Thursday 20 October 2011


Two teams struggling towards the bottom of the Essex Senior League faced each other at the historic Old Spotted Dog Ground on Tuesday night. Clapton welcomed Sawbridgeworth Town to E7 with only one league win between the two sides in their combined total of 17 league games prior to this one. The Tons had scored only scored eight in ten games with Sawbo on seven goals in seven games so it's safe to say the 20 people in attendance who witnessed this game weren't expected goals..goals..goals!!  How wrong could we be?? 

Here are the match highlights of the game. Look out for Sawbo's number 17 who is George Wappett. I believe he has spent time at Bishops Stortford and looks a good player. For Enfield Town fans reading this he is in the mould of a Ben Hammond being a pacey winger/midfielder who can run with the ball, put a good cross in and has an eye for goal. The highlights are really worth watching for Clapton's second goal being a free-kick of some quality. From 5mins 45secs on the video, Lionel Messi would of been proud of this goal!!! -

Also at the game were two well known local ground hoppers in "Runwell" and "London Buck" who have kindly let the cold end copy their thoughts on the game and The Old Spotted Dog Ground from their posts on the tony's/nonleaguematters forum


Non league football is alive and well in Clapton. Entertainment and value for money are always guaranteed here. With the match kicking off three minutes early the home side were already three goals down as the last stragglers were coming through the gate!

Sawbo then went four ahead before the Ton's pulled one back. The match was played at a frenetic pace and all action stuff with Clapton back to 2-4 down was a comeback on the cards? Alas no, as two more from the away side made it 2-6 then a late third for my local team showed they hadn't given up.

One amusing moment during the match when Mr Leyton, Stephen Bellanoff went to retrieve the ball only to get tangled up in some netting left behind the goal and fell flat on his face, but he managed to wrangle free and get the ball, what a star.

With the main gate seemingly smashed to pieces I fear for the security of this ground and hope the locals do not vandalise the place as its still a location with bags of character, and always provides a real entertaining game of football.


It's been a couple of years since I went to this grand old Duke of footballing history, hidden away on a bend. The pub next to the ground, the old Tudor building, has sadly been boarded up for many years and looks a sad sight, as does most of this 123 year old ground, though it's not as bad as some people make it out to be.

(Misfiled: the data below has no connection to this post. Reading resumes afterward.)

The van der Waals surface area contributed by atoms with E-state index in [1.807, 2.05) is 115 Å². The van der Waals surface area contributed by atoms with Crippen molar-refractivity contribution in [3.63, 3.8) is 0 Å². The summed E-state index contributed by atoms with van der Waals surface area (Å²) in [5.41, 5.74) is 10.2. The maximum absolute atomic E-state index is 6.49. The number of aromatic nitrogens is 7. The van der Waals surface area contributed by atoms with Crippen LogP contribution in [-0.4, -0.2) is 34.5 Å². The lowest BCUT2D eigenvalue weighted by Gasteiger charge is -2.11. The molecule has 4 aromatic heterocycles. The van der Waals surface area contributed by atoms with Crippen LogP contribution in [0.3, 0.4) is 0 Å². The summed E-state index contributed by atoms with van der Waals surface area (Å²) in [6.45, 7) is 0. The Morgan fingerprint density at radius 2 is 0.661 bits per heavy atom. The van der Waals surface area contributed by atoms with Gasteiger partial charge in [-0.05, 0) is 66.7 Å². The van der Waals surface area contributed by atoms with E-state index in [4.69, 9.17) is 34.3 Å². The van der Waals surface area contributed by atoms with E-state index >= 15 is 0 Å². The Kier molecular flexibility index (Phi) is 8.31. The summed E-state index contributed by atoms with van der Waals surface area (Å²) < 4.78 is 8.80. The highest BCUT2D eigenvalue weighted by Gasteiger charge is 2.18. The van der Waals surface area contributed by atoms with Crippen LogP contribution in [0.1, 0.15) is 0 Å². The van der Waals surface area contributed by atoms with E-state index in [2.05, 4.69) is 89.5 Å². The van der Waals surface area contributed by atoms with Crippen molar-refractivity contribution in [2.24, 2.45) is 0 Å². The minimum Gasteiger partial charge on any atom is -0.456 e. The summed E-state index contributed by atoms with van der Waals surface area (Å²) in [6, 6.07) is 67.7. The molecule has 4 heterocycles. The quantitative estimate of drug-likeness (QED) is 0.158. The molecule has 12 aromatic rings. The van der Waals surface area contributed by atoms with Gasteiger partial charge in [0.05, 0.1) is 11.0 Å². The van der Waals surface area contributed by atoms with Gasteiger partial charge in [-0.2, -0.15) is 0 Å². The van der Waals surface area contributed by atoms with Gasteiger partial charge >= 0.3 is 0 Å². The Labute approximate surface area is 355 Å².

Going through the gates, a small admission booth is in front of you. To the right is the clubhouse and changing rooms building, with old furniture outside to sit on. This is quite spacious, with a large area for a ping pong table, a games machine, Sky on the box on the wall, and a sofa amongst some tables and chairs, though it does feel a little 'empty'.

The Ton's bar has nothing on pump, just a few alcoholic and non-alcoholic bottles/cans in fridges. The loos are in a bad state - the men's anyway, with just one available, as strangely the urinal is half missing (the 'important' bit), leaving a hole in the wall and a clear view outside (or inside...).

Starting from the entrance clockwise, is a typical 'generic' metal stand consisting of 100 fold-up seats, with a small wooden sill in front of one small row near the front of the stand. This is where the old South stand used to be. As one goes round, the perimeter fence which is overlooked by houses is in a state, and there's quite a lot of junk lying around in the overgrown undergrowth. The remnants of the old West stand still remain behind the far goal in front of a number of tall trees shedding their leaves, with a couple of concrete steps and a metal rail. Some of the hard standing around this area appears totally overgrown by grass or non-existent. The next side has wooden and metal fabricated dugouts, and in between a small corrugated covered and back-lined terrace, with wooden planking on a couple of levels and metal rails. Pitch side fencing is a metal rail with mesh wiring underneath, some rails broken in one corner.

Enough about Spotty for now, and onto the game. This was a battle between two strugglers, as many expected. Clapton seem to be making a habit of playing to avoid the wooden spoon in recent seasons, something they ended up with last season. Prior to the game only Haringey & Waltham Development were below the Ton's in the table. Sawbridgeworth were - along with Haringey - still without a league win this season, one place further up the table. However they have played less than anyone else, and have drawn four of those seven, including a decent point at in-form Sporting Bengal last Saturday, so a win here would not have been a surprise.